Bloomberg News

Chevron Sells Forties Crude at Lower Price; Unipec Seeks Urals

January 24, 2012

Jan. 24 (Bloomberg) -- Chevron Corp. sold North Sea Forties crude at a lower price. China International United Petroleum & Chemical Corp., or Unipec, failed to buy Russian Urals blend for a third day even after raising its bid.

Nigeria, Africa’s largest oil producer, plans to export at least 67 cargoes of crude for loading in March, according to shipping plans obtained by Bloomberg News.

North Sea

Chevron sold the Forties cargo loading on Feb. 6 to Feb. 8 to Vitol Group at 70 cents a barrel less than Dated Brent, compared with yesterday’s trade at a discount of 55 cents, according to a Bloomberg News survey of traders monitoring the Platts trading window.

Royal Dutch Shell Plc failed to sell Forties for Feb. 11 to Feb. 13 at 40 cents less than Dated Brent, while Trafigura Beheer BV was unable to find a buyer for a Feb. 8 to Feb. 10 lot at a discount of 30 cents to the benchmark, the survey showed.

Reported North Sea trading typically occurs during the Platts window, which ends at 4:30 p.m. London time. Before the session, Forties loading in 10 to 25 days was 43 cents a barrel less than Dated Brent, unchanged from yesterday, according to data compiled by Bloomberg.

Brent for March settlement traded at $110.16 a barrel on the London-based ICE Futures Europe exchange at the close of the window, down from $110.61 yesterday. The April contract was at $110.11, a discount of 5 cents to March.

Mediterranean/Urals

Unipec failed to buy 100,000 metric tons of Urals for Feb. 14 to Feb. 18 delivery to Rotterdam at 55 cents a barrel less than Dated Brent, compared with a 65 cents discount yesterday, the survey showed.

Eni SpA didn’t manage to buy 140,000 tons of Urals for Feb. 3 to Feb. 7 delivery to Augusta, Italy, at 90 cents a barrel less than Dated Brent, according to the survey.

The grade was 82 cents a barrel less than Dated Brent in the Mediterranean, unchanged from yesterday, according to data compiled by Bloomberg.

Shell sought to buy 60,000 to 80,000 tons of Siberian Light for Feb. 9 to Feb. 13 at a premium of $1.20 a barrel to Dated Brent without success, while Exxon Mobil failed to buy 600,000 barrels of Azeri Light for Feb. 13 to Feb. 18 at $3 a barrel more than Dated Brent, the survey showed.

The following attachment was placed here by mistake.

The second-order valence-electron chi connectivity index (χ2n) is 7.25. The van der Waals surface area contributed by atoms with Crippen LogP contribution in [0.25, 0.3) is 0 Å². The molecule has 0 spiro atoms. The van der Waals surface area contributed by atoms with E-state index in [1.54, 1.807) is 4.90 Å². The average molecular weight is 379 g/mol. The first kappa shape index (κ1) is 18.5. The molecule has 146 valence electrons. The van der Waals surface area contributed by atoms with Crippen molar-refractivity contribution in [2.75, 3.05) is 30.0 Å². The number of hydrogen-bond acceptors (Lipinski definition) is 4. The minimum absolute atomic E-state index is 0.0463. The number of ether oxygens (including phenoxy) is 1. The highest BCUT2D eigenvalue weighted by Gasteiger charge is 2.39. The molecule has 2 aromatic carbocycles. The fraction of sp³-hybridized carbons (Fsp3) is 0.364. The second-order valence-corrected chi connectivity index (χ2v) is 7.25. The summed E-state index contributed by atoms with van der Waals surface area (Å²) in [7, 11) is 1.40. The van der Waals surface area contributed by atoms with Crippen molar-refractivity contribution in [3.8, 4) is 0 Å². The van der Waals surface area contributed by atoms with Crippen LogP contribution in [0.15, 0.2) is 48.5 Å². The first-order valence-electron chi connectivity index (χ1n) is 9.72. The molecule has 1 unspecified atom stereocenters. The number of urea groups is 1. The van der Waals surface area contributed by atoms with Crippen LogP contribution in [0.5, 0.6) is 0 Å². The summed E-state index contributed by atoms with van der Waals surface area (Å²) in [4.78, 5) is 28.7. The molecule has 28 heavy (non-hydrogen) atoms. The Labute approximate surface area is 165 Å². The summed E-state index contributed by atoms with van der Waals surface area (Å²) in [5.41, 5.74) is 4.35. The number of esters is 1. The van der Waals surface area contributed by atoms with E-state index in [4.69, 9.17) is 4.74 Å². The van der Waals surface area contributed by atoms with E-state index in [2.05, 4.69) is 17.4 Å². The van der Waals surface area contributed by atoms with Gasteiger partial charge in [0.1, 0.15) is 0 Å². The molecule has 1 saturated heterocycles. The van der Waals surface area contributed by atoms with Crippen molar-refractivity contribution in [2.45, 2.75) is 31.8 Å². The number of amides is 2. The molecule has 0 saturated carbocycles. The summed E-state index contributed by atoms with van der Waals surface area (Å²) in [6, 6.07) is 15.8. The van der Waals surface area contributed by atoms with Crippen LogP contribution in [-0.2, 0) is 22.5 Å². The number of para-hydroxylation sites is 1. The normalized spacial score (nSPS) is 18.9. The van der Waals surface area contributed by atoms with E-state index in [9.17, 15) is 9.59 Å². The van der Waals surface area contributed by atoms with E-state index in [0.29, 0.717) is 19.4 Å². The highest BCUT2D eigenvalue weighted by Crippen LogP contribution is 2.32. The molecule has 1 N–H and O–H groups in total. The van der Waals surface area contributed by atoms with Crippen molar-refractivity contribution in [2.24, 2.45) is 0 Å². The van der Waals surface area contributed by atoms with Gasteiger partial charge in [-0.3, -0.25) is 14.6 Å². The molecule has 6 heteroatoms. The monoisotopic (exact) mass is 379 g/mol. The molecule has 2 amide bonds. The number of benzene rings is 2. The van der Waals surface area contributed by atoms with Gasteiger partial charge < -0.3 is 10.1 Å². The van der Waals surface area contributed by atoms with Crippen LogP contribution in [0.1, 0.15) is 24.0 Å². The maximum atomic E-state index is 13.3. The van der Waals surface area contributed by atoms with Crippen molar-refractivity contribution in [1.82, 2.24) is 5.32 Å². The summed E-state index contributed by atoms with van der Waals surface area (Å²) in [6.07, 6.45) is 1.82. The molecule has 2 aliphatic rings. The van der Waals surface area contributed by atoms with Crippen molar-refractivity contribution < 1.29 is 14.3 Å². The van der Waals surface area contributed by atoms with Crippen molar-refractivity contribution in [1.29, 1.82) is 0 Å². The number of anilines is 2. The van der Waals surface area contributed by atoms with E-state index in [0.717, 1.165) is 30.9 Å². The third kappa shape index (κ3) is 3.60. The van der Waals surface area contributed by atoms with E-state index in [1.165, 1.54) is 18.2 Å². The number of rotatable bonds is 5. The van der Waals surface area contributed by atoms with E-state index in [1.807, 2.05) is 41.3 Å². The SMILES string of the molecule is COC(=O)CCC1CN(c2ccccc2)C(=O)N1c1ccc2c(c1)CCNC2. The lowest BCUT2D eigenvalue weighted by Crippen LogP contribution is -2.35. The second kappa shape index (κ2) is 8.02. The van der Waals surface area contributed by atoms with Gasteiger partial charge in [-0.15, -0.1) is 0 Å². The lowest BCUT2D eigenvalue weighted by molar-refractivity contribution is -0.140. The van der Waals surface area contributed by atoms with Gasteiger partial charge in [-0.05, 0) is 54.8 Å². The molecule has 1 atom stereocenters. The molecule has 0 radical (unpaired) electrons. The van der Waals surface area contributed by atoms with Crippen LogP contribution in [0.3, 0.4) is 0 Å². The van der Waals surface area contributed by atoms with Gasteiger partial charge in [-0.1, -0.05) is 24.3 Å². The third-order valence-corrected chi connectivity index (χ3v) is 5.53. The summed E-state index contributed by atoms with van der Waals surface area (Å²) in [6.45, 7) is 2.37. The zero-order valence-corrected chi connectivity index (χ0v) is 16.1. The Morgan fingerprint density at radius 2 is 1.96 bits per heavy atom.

The European Union’s decision to ban purchases of Iranian crude will “considerably tighten” the market for sour, or high-sulfur, grades in the middle of the year as refiners seek alternative blends, JBC Energy GmbH said.

“Although some of the lost supply may be met by Saudi Arabia, EU buyers will have little choice but to turn to spot supplies,” the Vienna-based consultant said in an e-mailed report. “Russian Urals will no doubt be the clear choice for regional refiners.”

West Africa

Shipments of Nigerian crude for March will total 60.7 million barrels, or 1.96 million barrels a day, according to loading programs.

The country will ship 13 cargoes of Qua Iboe, eight Forcados, seven Agbami, six Bonny Light, five Bonga, four Escravos, four Brass River, four Erha, three Amenam, two Pennington, two Antan, two Okwori, two Okono, two EA, two Yoho and one Abo, the schedules show. The program of Akpo crude is not available.

Qua Iboe crude was at a premium of $2.51 a barrel to Dated Brent, unchanged from yesterday, data compiled by Bloomberg showed.

--With assistance from Lananh Nguyen and Claire Borchers in London. Editors: Raj Rajendran, Alessandro Vitelli

To contact the reporter on this story: Sherry Su in London at lsu23@bloomberg.net

To contact the editor responsible for this story: Stephen Voss at sev@bloomberg.net


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